R.I.P. unlimited free online news. Possibly for real this time (at least from newspapers). The nation’s largest newspaper chain is said to be planning a roll out of its paid model by the end of this year.
Forbes is reporting Gannett, the largest U.S. newspaper chain, which controls more than 80 newspapers around the country from small community papers to USA Today, apparently has plans to switch over its community papers to a tiered pay model this year. (One notable exception: USA Today.) The switch to a tiered paywall — where the first few stories per month are free — comes amid a renewed emphasis on digital-first news gathering, which has included handing out thousands of iPhones and iPads to news staffers at various properties.
Gannett, the nation’s largest newspaper publisher, is planning to switch over all of its 80 community newspapers to a paid model by the end of the year, it announced during an investor day held in Manhattan Wednesday.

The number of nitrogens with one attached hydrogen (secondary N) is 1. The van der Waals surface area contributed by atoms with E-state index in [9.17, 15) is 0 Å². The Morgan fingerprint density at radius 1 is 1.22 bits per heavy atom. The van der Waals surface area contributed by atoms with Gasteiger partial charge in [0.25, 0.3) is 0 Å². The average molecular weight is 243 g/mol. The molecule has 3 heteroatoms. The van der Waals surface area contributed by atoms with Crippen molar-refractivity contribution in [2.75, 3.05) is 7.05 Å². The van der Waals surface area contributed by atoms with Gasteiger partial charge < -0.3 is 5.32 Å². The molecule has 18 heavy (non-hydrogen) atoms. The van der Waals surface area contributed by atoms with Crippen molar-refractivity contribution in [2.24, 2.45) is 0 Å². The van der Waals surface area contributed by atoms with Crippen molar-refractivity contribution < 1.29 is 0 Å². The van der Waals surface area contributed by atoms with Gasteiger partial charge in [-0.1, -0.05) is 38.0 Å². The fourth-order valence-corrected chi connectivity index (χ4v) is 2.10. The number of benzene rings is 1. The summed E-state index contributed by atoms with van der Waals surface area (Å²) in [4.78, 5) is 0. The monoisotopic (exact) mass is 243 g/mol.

“We will begin to restrict some access to non-subscribers,” said Bob Dickey, president of community publishing. The model is similar to the metered system adopted by The New York Times a year ago, in which online readers are able to view a limited number of pages for free each month. That quota will be between five and 15 articles, depending on the paper, said Dickey. Six Gannett papers already have a digital pay regimen in place.
This news is hardly unexpected. Not only are other major newspapers and outlets heading in this direction, but Gannett itself has been toying with this model at some of its properties for some time and started actively testing this tiered model this month.
Jim Romenesko posted the paywall FAQ customers of those test sites received in January. According to that, subscribers continue to have unfettered access to all content on all platforms.
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